Reserve Bank of India (RBI) Monetary Policy Review

MPC keeps rates on hold, but flags upside risks to inflation in the future

Published bi-monthly by the Reserve Bank of India (RBI). Updated to the month of February 2018. (Published on February 7th, 2018).

Recent Data Trend

In the sixth bi-monthly meeting, RBI's monetary policy committee (MPC) kept the policy repo rate unchanged at 6%, sticking to its neutral stance. The decision to keep rates on hold was largely in line with the market expectations. The reverse repo and the bank rate also remained unchanged at 5.75% and 6.25%, respectively.

The MPC noted that the recent acceleration in retail inflation was largely driven by inflation in food and fuel segment. Also, it highlighted the continued rise in core inflation (headline inflation and fuel). RBI attributed the steady rise in core inflation to housing inflation which has continued to rise for the past six consecutive months reaching a high of 8.25% YoY in December. The retail inflation averaged 4.6% for the Oct-Dec quarter, slightly within RBI's projected inflation range of 4.3-4.7% for Oct 2017-March 2018 (H2 2017-18). In this context, the MPC raised its inflation projections for Q4 2017-18 to 5.1% YoY, thus, expecting the inflation for H2 2017-18 to average around 4.8%, slightly above its December estimates of 4.3-4.7%.

For the fiscal year 2018-19, RBI expects inflation to average around 4.8-5.2% for the year, above its medium-term inflation target of 4%.

The MPC didn't go for a rate hike but flagged upside risks to inflation in the future. Firstly, an upward pressure from rising crude oil prices, followed by the continuing impact of the house rent allowance (HRA) will increase inflation in the fuel and housing segment. Secondly, the increase in Minimum Support Prices (MSP) for kharif crops (1.5 times above the cost of production) in the recently released Union Budget for 2018-19, is likely to put pressure on food prices.

Lastly, the risks of fiscal slippages (the Centre has revised its fiscal deficit target to 3.5% of GDP for 2017-18, from the earlier target of 3.2% of GDP) can have a direct impact on inflation via the channel of economy-wide higher costs of borrowing.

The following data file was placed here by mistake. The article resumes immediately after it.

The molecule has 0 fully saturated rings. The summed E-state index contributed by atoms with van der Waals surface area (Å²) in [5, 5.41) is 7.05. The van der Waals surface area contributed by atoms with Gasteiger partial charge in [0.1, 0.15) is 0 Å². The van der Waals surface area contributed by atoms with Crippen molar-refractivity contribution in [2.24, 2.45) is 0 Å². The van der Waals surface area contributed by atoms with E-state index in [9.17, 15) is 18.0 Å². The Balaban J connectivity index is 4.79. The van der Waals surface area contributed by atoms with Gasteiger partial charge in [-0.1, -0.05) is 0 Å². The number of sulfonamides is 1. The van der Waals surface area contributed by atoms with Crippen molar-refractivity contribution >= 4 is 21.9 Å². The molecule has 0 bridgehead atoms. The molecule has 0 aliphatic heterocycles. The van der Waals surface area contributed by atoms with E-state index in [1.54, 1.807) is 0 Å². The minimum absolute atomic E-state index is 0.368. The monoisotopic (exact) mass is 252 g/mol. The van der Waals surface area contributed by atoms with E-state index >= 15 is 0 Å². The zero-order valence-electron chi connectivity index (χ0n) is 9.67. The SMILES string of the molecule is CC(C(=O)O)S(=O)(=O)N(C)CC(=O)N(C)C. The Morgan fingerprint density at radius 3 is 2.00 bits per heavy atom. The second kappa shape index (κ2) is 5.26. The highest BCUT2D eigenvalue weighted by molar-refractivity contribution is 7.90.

In our view, if most of the upside risks to inflation cited by the MPC materializes, RBI may go for its first rate hike in over four years in its next meet scheduled for April 5, 2018.

Brief Overview
RBI's monetary policy has emerged as a critical policy tool for achieving overall macroeconomic management, price stability, and growth. The conduct of monetary policy has evolved over time on the front of the policy framework and operating procedure. Back in the 1980s, when the economy was plagued by high inflation fuelled by excessive money supply in the form of RBI credit to government, price stability became utmost important. So, RBI adopted "monetary targeting with feedback" (targeting money supply) as the monetary policy framework suggested by the Chakravarty Committee (1985).

With the development of the financial sector, liberalization of the economy (1991) and freeing up of interest rates and exchange rates, RBI shifted its focus from exclusive reliance on monetary aggregates to a broad set of indicators. Therefore, in 1998-99 RBI started pursuing the multiple indicators approach only to later face problems associated with fulfilling multiple objectives.

However, on the recommendations of Urjit Patel Committee (2014), RBI shifted to a new monetary policy framework of "inflation targeting". Since 2014-15, RBI has kept its mandate of achieving price stability and growth via inflation targeting.

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Next Release Date: April 5th, 2018